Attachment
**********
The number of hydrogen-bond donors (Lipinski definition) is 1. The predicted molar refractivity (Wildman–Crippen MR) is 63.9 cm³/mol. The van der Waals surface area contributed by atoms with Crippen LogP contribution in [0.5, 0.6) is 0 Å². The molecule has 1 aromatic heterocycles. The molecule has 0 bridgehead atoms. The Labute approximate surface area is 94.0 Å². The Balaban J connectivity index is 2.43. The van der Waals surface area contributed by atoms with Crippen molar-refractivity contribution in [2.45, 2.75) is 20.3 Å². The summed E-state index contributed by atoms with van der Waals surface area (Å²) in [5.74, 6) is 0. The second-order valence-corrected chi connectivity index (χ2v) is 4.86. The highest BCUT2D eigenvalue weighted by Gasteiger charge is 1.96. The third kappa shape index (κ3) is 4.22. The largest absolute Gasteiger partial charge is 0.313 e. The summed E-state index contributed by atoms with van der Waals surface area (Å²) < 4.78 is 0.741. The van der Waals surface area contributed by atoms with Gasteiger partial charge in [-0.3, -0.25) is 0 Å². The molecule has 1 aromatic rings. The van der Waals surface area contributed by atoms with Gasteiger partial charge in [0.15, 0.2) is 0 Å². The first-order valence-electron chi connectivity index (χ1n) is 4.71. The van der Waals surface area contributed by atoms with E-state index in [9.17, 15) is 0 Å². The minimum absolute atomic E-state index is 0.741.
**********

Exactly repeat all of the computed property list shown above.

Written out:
The number of hydrogen-bond donors (Lipinski definition) is 1. The predicted molar refractivity (Wildman–Crippen MR) is 63.9 cm³/mol. The van der Waals surface area contributed by atoms with Crippen LogP contribution in [0.5, 0.6) is 0 Å². The molecule has 1 aromatic heterocycles. The molecule has 0 bridgehead atoms. The Labute approximate surface area is 94.0 Å². The Balaban J connectivity index is 2.43. The van der Waals surface area contributed by atoms with Crippen molar-refractivity contribution in [2.45, 2.75) is 20.3 Å². The summed E-state index contributed by atoms with van der Waals surface area (Å²) in [5.74, 6) is 0. The second-order valence-corrected chi connectivity index (χ2v) is 4.86. The highest BCUT2D eigenvalue weighted by Gasteiger charge is 1.96. The third kappa shape index (κ3) is 4.22. The largest absolute Gasteiger partial charge is 0.313 e. The summed E-state index contributed by atoms with van der Waals surface area (Å²) < 4.78 is 0.741. The van der Waals surface area contributed by atoms with Gasteiger partial charge in [-0.3, -0.25) is 0 Å². The molecule has 1 aromatic rings. The van der Waals surface area contributed by atoms with Gasteiger partial charge in [0.15, 0.2) is 0 Å². The first-order valence-electron chi connectivity index (χ1n) is 4.71. The van der Waals surface area contributed by atoms with E-state index in [9.17, 15) is 0 Å². The minimum absolute atomic E-state index is 0.741.